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Appeals court turns down Donald Trump's latest effort to postpone April 15 hush money criminal trial

NEW YORK — A New York appeals court judge Tuesday rejected Donald Trump’s latest attempt to delay his hush money criminal trial, taking just 12 minutes to swat aside an argument that it should be postponed while the former president

A judge in a New York appeals court on Tuesday rejected Donald Trump's recent attempt to delay his hush money criminal trial, taking just 12 minutes to dismiss an argument for postponement while the former president challenges a gag order.

Justice Cynthia Kern's decision was the second time in two days that the state's mid-level appeals court declined to postpone the trial, which is set to start next week, making it harder for Trump's legal team to delay the proceedings.

Trump's attorneys wanted the trial postponed until a full panel of appellate court judges could review arguments about lifting or changing a gag order that prevents him from making public statements about jurors, witnesses, and others involved in the hush-money case.

They claim that the gag order infringes on the presumptive Republican nominee's freedom of speech while he's campaigning for president and defending himself against criminal charges, deeming it unconstitutional.

Emil Bove, Trump's lawyer, stated at an emergency hearing on Tuesday that the current gag order's First Amendment implications are irreparable.

Bove argued that Trump should not be silenced while his critics, such as his former lawyer and fixer Michael Cohen and adult film star Stormy Daniels, frequently attack him, as both are key prosecution witnesses.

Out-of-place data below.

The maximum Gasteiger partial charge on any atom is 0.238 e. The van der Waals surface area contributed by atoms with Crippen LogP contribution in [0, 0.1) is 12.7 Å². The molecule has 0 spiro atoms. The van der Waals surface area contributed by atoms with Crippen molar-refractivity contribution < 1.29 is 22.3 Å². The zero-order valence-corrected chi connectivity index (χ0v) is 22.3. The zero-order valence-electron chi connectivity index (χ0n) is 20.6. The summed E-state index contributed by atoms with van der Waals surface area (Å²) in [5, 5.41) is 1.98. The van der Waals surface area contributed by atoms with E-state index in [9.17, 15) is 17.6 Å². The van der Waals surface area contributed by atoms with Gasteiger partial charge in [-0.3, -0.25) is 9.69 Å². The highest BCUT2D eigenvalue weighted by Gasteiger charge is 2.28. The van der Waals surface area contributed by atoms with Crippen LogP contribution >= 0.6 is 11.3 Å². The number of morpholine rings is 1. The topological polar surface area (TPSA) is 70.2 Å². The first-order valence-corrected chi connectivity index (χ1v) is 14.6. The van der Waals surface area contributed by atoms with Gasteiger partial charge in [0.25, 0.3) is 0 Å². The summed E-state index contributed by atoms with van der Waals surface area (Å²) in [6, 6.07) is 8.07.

He also argued that the order unconstitutionally limits Trump's ability to criticize the case and consequently hampers his ability to communicate with the voting public, who have the right to hear from him.

Steven Wu, the appellate chief for the Manhattan district attorney's office, countered that there is a "public interest in protecting the integrity of the trial."

Wu also mentioned that prosecutors have encountered difficulties persuading some witnesses to testify because they are concerned about the potential repercussions of their names appearing in the press.

The gag order still allows Trump to freely discuss a range of issues, including making comments about Judge Juan M. Merchan and District Attorney Alvin Bragg, as well as presenting political arguments as he sees fit. Trump has frequently criticized Bragg, a Democrat, and the judge.

Unless there is further action by the court, jury selection will commence on April 15.

Merchan imposed the gag order last month at the request of prosecutors, then expanded it last week to prohibit comments about his family after Trump criticized the judge's daughter, who is a Democratic political consultant, and made false claims about her on social media.

Tuesday was the second consecutive day that Trump's lawyers appeared in the appeals court. Associate Justice Lizbeth Gonzalez denied their request to delay the trial while Trump seeks to relocate his case out of heavily Democratic Manhattan.

Trump's attorneys presented their appeal for the gag order as a lawsuit against Merchan. In New York, judges can be sued to challenge some decisions under a state law called Article 78.